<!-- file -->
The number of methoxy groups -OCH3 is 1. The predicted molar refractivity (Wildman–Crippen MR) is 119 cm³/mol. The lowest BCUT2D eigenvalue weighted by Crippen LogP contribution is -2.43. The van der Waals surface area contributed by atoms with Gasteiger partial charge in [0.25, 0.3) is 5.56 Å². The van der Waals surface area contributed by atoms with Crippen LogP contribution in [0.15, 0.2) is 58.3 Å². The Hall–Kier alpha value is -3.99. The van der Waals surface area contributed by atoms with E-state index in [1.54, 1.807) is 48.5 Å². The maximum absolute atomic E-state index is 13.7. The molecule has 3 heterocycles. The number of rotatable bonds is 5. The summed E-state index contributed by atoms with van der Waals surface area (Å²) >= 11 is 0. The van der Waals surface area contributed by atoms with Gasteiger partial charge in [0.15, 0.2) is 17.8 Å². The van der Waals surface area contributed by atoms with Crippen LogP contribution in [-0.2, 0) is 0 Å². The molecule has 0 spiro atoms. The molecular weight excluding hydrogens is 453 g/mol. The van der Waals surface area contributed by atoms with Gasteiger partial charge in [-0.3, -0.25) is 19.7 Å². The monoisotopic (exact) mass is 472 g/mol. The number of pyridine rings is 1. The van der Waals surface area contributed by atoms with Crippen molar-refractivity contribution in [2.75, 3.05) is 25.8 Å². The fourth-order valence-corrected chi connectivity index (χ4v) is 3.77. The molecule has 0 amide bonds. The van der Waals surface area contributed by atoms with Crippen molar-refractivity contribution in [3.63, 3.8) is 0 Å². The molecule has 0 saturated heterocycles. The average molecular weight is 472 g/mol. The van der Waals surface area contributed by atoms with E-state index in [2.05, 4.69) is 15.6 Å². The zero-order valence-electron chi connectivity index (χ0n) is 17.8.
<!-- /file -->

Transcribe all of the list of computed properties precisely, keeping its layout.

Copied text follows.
The number of methoxy groups -OCH3 is 1. The predicted molar refractivity (Wildman–Crippen MR) is 119 cm³/mol. The lowest BCUT2D eigenvalue weighted by Crippen LogP contribution is -2.43. The van der Waals surface area contributed by atoms with Gasteiger partial charge in [0.25, 0.3) is 5.56 Å². The van der Waals surface area contributed by atoms with Crippen LogP contribution in [0.15, 0.2) is 58.3 Å². The Hall–Kier alpha value is -3.99. The van der Waals surface area contributed by atoms with E-state index in [1.54, 1.807) is 48.5 Å². The maximum absolute atomic E-state index is 13.7. The molecule has 3 heterocycles. The number of rotatable bonds is 5. The summed E-state index contributed by atoms with van der Waals surface area (Å²) >= 11 is 0. The van der Waals surface area contributed by atoms with Gasteiger partial charge in [0.15, 0.2) is 17.8 Å². The van der Waals surface area contributed by atoms with Crippen LogP contribution in [-0.2, 0) is 0 Å². The molecule has 0 spiro atoms. The molecular weight excluding hydrogens is 453 g/mol. The van der Waals surface area contributed by atoms with Gasteiger partial charge in [-0.3, -0.25) is 19.7 Å². The monoisotopic (exact) mass is 472 g/mol. The number of pyridine rings is 1. The van der Waals surface area contributed by atoms with Crippen molar-refractivity contribution in [2.75, 3.05) is 25.8 Å². The fourth-order valence-corrected chi connectivity index (χ4v) is 3.77. The molecule has 0 amide bonds. The van der Waals surface area contributed by atoms with Crippen molar-refractivity contribution in [3.63, 3.8) is 0 Å². The molecule has 0 saturated heterocycles. The average molecular weight is 472 g/mol. The van der Waals surface area contributed by atoms with E-state index in [2.05, 4.69) is 15.6 Å². The zero-order valence-electron chi connectivity index (χ0n) is 17.8.